Democrat Gov. Andrew M. Cuomo's campaign said Saturday he is willing to participate in two general election debates -- an offer rejected as "insulting to the people of New York State" by his Republican foe, Rob Astorino.
Cuomo's spokesman said the governor "has accepted invitations to two debates": a one-on-one encounter with Astorino in New York City that wouldn't be televised and a four-way Buffalo debate that would also include the nominees from the Green and Libertarian parties, Howie Hawkins and Mike McDermott.
"Governor Cuomo is looking forward to a robust discussion of ideas at both debates and we want to thank the sponsors for making these events possible," Cuomo campaign spokesman Matt Wing said in a statement.
The governor has been accused by rivals of avoiding them. He refused to debate his primary challenger, law professor Zephyr Teachout.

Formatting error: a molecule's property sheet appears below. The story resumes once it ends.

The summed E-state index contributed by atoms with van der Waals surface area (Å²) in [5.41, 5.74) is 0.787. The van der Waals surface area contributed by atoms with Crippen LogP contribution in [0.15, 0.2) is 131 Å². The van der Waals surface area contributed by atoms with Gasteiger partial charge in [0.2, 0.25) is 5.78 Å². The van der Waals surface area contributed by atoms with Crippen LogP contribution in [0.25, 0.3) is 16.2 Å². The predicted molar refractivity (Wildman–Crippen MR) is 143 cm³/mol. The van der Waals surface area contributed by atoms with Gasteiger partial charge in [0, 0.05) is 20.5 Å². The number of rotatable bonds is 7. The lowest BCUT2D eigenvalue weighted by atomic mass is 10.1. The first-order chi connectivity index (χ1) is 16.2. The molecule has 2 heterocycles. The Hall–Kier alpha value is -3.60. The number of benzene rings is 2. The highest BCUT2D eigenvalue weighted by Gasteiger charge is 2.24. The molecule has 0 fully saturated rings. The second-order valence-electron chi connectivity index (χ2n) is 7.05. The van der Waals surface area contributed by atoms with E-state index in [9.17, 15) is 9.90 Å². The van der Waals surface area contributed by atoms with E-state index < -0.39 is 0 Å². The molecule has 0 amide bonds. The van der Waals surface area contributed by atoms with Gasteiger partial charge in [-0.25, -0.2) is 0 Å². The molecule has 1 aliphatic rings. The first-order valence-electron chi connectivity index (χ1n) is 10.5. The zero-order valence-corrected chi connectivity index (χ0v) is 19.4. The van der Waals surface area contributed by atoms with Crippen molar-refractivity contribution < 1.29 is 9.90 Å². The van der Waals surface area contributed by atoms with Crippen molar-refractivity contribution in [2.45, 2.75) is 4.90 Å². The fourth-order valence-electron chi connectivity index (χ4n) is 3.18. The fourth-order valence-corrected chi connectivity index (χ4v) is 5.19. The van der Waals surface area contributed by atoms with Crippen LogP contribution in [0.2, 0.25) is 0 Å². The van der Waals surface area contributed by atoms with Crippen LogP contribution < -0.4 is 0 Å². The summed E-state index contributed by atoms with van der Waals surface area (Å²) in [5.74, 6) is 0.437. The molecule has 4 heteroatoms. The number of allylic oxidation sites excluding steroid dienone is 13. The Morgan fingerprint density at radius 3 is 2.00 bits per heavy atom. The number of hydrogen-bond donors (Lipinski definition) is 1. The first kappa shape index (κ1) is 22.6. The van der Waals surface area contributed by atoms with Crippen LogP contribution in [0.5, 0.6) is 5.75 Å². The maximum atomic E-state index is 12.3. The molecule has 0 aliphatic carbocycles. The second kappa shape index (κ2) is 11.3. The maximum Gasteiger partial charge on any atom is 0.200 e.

Astorino's spokeswoman Jessica Proud ridiculed the offer, which she said was decided unilaterally by the Cuomo campaign without consulting Astorino's camp.
In a statement, she said: "This is more games from Andrew Cuomo. Despite their claims, there have been no negotiations between the campaigns. We have called for at least one televised debate between the two major party candidates, as is custom in every election from President of the United States on down."
Wing declined to answer questions about the debates beyond his campaign's news release, and would not address the Astorino campaign's complaints.
The upstate debate is sponsored by the public radio station WBFO, public television station WNED and The Buffalo News. The debate in New York City is sponsored by WNYC New York Public Radio and The Wall Street Journal.
When Cuomo ran for governor in 2010, he agreed to one general election debate with seven candidates on the ballot present, including minor party candidates such as the self-described Manhattan madam Krisen Davis, a figure in the prostitution scandal that felled Gov. Eliot Spitzer.